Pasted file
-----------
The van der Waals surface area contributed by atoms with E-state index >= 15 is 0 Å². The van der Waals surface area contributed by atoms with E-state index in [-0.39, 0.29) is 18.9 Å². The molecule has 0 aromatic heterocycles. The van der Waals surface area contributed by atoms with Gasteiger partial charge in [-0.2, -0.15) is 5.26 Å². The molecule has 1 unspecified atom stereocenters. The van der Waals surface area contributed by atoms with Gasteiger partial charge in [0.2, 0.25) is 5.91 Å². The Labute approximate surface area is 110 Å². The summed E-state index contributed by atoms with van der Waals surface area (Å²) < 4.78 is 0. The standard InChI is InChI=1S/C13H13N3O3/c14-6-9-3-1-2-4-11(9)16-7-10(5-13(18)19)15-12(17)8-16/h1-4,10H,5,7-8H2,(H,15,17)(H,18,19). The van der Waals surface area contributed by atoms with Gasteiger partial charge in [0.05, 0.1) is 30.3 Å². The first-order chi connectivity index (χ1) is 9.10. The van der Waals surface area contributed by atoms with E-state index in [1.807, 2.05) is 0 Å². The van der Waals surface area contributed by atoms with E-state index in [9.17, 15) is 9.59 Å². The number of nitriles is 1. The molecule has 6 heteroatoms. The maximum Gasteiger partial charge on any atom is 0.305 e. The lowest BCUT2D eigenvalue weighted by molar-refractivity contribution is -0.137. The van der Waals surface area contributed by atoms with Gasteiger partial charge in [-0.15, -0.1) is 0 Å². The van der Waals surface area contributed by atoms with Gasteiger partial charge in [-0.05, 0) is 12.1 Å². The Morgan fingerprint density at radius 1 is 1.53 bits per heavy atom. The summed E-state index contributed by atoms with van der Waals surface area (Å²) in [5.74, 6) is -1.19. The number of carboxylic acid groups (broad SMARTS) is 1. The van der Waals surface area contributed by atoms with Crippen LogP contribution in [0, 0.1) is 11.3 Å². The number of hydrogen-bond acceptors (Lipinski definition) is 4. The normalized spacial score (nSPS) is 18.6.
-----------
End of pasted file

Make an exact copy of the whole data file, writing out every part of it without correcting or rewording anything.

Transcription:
The van der Waals surface area contributed by atoms with E-state index >= 15 is 0 Å². The van der Waals surface area contributed by atoms with E-state index in [-0.39, 0.29) is 18.9 Å². The molecule has 0 aromatic heterocycles. The van der Waals surface area contributed by atoms with Gasteiger partial charge in [-0.2, -0.15) is 5.26 Å². The molecule has 1 unspecified atom stereocenters. The van der Waals surface area contributed by atoms with Gasteiger partial charge in [0.2, 0.25) is 5.91 Å². The Labute approximate surface area is 110 Å². The summed E-state index contributed by atoms with van der Waals surface area (Å²) < 4.78 is 0. The standard InChI is InChI=1S/C13H13N3O3/c14-6-9-3-1-2-4-11(9)16-7-10(5-13(18)19)15-12(17)8-16/h1-4,10H,5,7-8H2,(H,15,17)(H,18,19). The van der Waals surface area contributed by atoms with Gasteiger partial charge in [0.05, 0.1) is 30.3 Å². The first-order chi connectivity index (χ1) is 9.10. The van der Waals surface area contributed by atoms with E-state index in [1.807, 2.05) is 0 Å². The van der Waals surface area contributed by atoms with E-state index in [9.17, 15) is 9.59 Å². The number of nitriles is 1. The molecule has 6 heteroatoms. The maximum Gasteiger partial charge on any atom is 0.305 e. The lowest BCUT2D eigenvalue weighted by molar-refractivity contribution is -0.137. The van der Waals surface area contributed by atoms with Gasteiger partial charge in [-0.15, -0.1) is 0 Å². The van der Waals surface area contributed by atoms with Gasteiger partial charge in [-0.05, 0) is 12.1 Å². The Morgan fingerprint density at radius 1 is 1.53 bits per heavy atom. The summed E-state index contributed by atoms with van der Waals surface area (Å²) in [5.74, 6) is -1.19. The number of carboxylic acid groups (broad SMARTS) is 1. The van der Waals surface area contributed by atoms with Crippen LogP contribution in [0, 0.1) is 11.3 Å². The number of hydrogen-bond acceptors (Lipinski definition) is 4. The normalized spacial score (nSPS) is 18.6.